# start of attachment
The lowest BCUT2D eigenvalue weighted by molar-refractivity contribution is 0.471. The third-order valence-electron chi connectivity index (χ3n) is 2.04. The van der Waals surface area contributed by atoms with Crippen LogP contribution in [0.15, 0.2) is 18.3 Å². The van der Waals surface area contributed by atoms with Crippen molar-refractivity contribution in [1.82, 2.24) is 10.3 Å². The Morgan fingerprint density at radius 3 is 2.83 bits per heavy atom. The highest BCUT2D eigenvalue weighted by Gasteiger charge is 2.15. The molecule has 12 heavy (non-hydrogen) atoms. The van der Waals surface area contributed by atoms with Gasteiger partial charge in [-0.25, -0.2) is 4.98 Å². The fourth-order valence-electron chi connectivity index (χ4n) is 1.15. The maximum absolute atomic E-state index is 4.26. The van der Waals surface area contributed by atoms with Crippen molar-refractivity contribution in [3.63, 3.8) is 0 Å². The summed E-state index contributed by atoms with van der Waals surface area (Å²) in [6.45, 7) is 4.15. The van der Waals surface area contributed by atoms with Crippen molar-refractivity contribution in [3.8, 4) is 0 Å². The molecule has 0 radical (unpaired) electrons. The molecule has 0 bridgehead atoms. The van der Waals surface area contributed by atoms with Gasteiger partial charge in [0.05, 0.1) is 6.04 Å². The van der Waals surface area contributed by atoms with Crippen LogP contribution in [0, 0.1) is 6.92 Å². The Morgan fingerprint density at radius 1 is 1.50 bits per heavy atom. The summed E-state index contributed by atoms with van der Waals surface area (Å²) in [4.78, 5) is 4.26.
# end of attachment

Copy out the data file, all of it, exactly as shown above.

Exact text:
The lowest BCUT2D eigenvalue weighted by molar-refractivity contribution is 0.471. The third-order valence-electron chi connectivity index (χ3n) is 2.04. The van der Waals surface area contributed by atoms with Crippen LogP contribution in [0.15, 0.2) is 18.3 Å². The van der Waals surface area contributed by atoms with Crippen molar-refractivity contribution in [1.82, 2.24) is 10.3 Å². The Morgan fingerprint density at radius 3 is 2.83 bits per heavy atom. The highest BCUT2D eigenvalue weighted by Gasteiger charge is 2.15. The molecule has 12 heavy (non-hydrogen) atoms. The van der Waals surface area contributed by atoms with Gasteiger partial charge in [-0.25, -0.2) is 4.98 Å². The fourth-order valence-electron chi connectivity index (χ4n) is 1.15. The maximum absolute atomic E-state index is 4.26. The van der Waals surface area contributed by atoms with Crippen molar-refractivity contribution in [3.63, 3.8) is 0 Å². The summed E-state index contributed by atoms with van der Waals surface area (Å²) in [6.45, 7) is 4.15. The van der Waals surface area contributed by atoms with Crippen molar-refractivity contribution in [3.8, 4) is 0 Å². The molecule has 0 radical (unpaired) electrons. The molecule has 0 bridgehead atoms. The van der Waals surface area contributed by atoms with Gasteiger partial charge in [0.05, 0.1) is 6.04 Å². The van der Waals surface area contributed by atoms with Crippen LogP contribution in [0, 0.1) is 6.92 Å². The Morgan fingerprint density at radius 1 is 1.50 bits per heavy atom. The summed E-state index contributed by atoms with van der Waals surface area (Å²) in [4.78, 5) is 4.26.